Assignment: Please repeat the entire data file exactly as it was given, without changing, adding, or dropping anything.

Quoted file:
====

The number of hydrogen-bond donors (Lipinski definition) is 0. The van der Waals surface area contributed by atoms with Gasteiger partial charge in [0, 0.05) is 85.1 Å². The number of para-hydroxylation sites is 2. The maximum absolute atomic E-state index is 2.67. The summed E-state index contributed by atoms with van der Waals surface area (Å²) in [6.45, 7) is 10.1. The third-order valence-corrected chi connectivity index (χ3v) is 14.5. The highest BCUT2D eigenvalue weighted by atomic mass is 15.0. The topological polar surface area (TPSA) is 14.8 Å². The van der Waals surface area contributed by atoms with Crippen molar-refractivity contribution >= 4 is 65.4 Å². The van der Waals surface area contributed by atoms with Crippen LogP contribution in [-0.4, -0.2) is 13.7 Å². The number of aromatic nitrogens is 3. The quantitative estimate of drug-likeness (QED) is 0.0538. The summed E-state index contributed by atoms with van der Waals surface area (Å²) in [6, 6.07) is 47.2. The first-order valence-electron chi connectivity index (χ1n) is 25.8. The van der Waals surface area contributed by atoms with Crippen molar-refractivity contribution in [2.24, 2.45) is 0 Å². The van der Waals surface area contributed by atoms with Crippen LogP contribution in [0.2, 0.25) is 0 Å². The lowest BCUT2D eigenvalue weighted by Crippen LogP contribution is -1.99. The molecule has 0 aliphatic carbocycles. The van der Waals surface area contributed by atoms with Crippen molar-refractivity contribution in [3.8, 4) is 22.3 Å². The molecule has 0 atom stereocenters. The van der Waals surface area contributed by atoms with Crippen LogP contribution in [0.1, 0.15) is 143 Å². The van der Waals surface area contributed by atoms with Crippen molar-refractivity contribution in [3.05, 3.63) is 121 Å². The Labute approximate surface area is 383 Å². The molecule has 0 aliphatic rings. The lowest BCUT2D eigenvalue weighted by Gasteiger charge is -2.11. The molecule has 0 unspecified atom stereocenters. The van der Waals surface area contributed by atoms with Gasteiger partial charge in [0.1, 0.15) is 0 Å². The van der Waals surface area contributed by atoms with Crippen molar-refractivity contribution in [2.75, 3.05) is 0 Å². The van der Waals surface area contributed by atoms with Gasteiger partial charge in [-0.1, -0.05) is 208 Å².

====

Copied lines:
The number of hydrogen-bond donors (Lipinski definition) is 0. The van der Waals surface area contributed by atoms with Gasteiger partial charge in [0, 0.05) is 85.1 Å². The number of para-hydroxylation sites is 2. The maximum absolute atomic E-state index is 2.67. The summed E-state index contributed by atoms with van der Waals surface area (Å²) in [6.45, 7) is 10.1. The third-order valence-corrected chi connectivity index (χ3v) is 14.5. The highest BCUT2D eigenvalue weighted by atomic mass is 15.0. The topological polar surface area (TPSA) is 14.8 Å². The van der Waals surface area contributed by atoms with Crippen molar-refractivity contribution >= 4 is 65.4 Å². The van der Waals surface area contributed by atoms with Crippen LogP contribution in [-0.4, -0.2) is 13.7 Å². The number of aromatic nitrogens is 3. The quantitative estimate of drug-likeness (QED) is 0.0538. The summed E-state index contributed by atoms with van der Waals surface area (Å²) in [6, 6.07) is 47.2. The first-order valence-electron chi connectivity index (χ1n) is 25.8. The van der Waals surface area contributed by atoms with Crippen molar-refractivity contribution in [2.24, 2.45) is 0 Å². The van der Waals surface area contributed by atoms with Crippen LogP contribution in [0.2, 0.25) is 0 Å². The lowest BCUT2D eigenvalue weighted by Crippen LogP contribution is -1.99. The molecule has 0 aliphatic carbocycles. The van der Waals surface area contributed by atoms with Crippen molar-refractivity contribution in [3.8, 4) is 22.3 Å². The molecule has 0 atom stereocenters. The van der Waals surface area contributed by atoms with Crippen LogP contribution in [0.1, 0.15) is 143 Å². The van der Waals surface area contributed by atoms with Crippen molar-refractivity contribution in [3.05, 3.63) is 121 Å². The Labute approximate surface area is 383 Å². The molecule has 0 aliphatic rings. The lowest BCUT2D eigenvalue weighted by Gasteiger charge is -2.11. The molecule has 0 unspecified atom stereocenters. The van der Waals surface area contributed by atoms with Gasteiger partial charge in [0.1, 0.15) is 0 Å². The van der Waals surface area contributed by atoms with Crippen molar-refractivity contribution in [2.75, 3.05) is 0 Å². The van der Waals surface area contributed by atoms with Gasteiger partial charge in [-0.1, -0.05) is 208 Å².